The third format called <tt>C</tt> is designed to allow programmers to create input data for <tt>mu load</tt> using conventional means.  This format represents both key and content as C strings (hence its name), with usual C (literal and octal) escapes to represent non-printable characters.  Records are separated with a single newline character. 
+
-
 
+
-
An example dump in this format follows:
+
-
 
+
-
<nowiki>
+
-
# Database dump file created by GNU Mailutils 2.99.95 on Sun Nov 27 02:12:13 2011
+
-
#:version=C
+
-
#:file=users.db
+
-
#:uid=1000,user=gray,gid=100,group=users,mode=600
+
-
smith\000
+
-
pAssword\000
+
-
 
+
-
root\000
+
-
guessme\000
+
-
 
+
-
qed\000
+
-
fooBar\000
+
-
 
+
-
</nowiki>
+
-
 
+
-
=== Exit Codes ===
+
-
The table below summarizes exit codes used by <tt>mu dbm</tt>:
+
-
 
+
-
{| style="border-collapse: collapse; border-width: 1px; border-style: solid; border-color: #000"
+
-
! style="border-style: solid; border-width: 1px"|Code
+
-
! style="border-style: solid; border-width: 1px"|Symbolic name
+
-
! style="border-style: solid; border-width: 1px"|Meaning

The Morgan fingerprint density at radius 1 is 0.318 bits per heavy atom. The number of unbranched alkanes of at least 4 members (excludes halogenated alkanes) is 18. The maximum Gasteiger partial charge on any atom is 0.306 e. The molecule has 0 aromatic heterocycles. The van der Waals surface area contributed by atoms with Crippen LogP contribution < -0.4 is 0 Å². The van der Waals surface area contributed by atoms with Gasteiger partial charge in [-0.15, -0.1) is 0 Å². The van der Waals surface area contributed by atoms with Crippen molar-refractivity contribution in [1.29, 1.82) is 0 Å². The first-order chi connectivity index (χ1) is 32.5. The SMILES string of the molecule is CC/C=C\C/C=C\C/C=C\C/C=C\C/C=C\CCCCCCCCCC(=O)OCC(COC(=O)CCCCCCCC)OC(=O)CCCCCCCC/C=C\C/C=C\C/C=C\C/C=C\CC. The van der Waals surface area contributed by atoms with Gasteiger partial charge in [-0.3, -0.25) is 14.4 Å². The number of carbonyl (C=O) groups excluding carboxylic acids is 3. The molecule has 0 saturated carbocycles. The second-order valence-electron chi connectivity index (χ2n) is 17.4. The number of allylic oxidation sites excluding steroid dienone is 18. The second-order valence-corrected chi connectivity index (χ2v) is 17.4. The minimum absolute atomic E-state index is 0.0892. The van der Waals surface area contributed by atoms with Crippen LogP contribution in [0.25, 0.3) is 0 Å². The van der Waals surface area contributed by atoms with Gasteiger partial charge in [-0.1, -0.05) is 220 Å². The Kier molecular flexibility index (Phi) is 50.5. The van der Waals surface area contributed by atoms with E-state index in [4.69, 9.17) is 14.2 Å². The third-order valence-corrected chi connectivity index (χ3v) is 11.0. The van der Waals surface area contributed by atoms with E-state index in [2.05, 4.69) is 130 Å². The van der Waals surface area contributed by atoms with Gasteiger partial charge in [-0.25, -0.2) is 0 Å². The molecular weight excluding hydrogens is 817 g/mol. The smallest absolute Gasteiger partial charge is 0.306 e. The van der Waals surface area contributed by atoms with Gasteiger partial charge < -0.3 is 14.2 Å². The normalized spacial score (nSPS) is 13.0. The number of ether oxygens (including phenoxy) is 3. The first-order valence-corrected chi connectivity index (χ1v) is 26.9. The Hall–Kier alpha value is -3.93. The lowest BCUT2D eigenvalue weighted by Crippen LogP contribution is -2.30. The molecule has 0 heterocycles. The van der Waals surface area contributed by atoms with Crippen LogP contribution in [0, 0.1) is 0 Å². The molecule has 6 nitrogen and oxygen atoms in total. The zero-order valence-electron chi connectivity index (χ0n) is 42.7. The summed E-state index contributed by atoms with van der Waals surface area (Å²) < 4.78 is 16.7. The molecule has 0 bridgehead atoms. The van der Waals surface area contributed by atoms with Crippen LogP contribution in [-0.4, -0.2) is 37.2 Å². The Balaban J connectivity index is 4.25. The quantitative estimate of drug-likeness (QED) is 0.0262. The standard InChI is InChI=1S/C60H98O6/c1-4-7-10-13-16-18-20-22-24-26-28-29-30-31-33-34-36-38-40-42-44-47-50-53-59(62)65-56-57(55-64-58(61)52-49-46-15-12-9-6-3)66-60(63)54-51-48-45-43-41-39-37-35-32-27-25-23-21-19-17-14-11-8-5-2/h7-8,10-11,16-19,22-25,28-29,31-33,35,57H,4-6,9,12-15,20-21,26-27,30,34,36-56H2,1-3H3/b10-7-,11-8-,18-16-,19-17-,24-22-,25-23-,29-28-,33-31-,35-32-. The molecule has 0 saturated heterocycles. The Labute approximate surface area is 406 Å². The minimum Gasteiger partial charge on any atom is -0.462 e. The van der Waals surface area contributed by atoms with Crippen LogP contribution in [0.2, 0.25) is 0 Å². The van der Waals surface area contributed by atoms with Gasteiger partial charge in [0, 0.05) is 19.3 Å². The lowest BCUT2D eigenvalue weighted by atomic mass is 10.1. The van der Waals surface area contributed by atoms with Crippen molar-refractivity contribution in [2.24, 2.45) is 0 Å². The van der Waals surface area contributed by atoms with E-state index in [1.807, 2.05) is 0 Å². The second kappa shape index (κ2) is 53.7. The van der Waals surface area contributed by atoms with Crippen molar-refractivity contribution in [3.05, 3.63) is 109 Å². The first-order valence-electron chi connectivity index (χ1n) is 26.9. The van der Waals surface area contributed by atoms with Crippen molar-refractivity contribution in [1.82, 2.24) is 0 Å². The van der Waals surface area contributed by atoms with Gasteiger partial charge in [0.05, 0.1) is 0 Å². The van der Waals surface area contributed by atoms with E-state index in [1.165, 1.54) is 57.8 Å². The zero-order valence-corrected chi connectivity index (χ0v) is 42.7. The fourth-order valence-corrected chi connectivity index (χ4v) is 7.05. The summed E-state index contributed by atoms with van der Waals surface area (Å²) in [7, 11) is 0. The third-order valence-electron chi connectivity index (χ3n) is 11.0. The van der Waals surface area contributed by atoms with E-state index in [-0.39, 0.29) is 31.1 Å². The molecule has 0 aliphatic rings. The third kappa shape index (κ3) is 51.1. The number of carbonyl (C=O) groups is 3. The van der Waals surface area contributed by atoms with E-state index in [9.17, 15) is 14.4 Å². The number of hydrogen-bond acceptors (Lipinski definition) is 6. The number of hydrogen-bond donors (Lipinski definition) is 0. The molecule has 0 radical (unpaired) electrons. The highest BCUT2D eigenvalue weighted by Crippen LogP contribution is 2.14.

+
-
|-
+
-
| style="border-style: solid; border-width: 1px"|0
+
-
| style="border-style: solid; border-width: 1px"|EX_OK
+
-
| style="border-style: solid; border-width: 1px"|Successful termination
+
-
|-
+
-
| style="border-style: solid; border-width: 1px"|64
+
-
| style="border-style: solid; border-width: 1px"|EX_USAGE
+
-
| style="border-style: solid; border-width: 1px"|Command line usage error
+
-
|-
+
-
| style="border-style: solid; border-width: 1px"|65
+
-
| style="border-style: solid; border-width: 1px"|EX_DATAERR
+
-
| style="border-style: solid; border-width: 1px"|Error in user-supplied data: the input file is badly formatted, or some of the data supplied in the command line are invalid (e.g. user name, uid or the like), etc.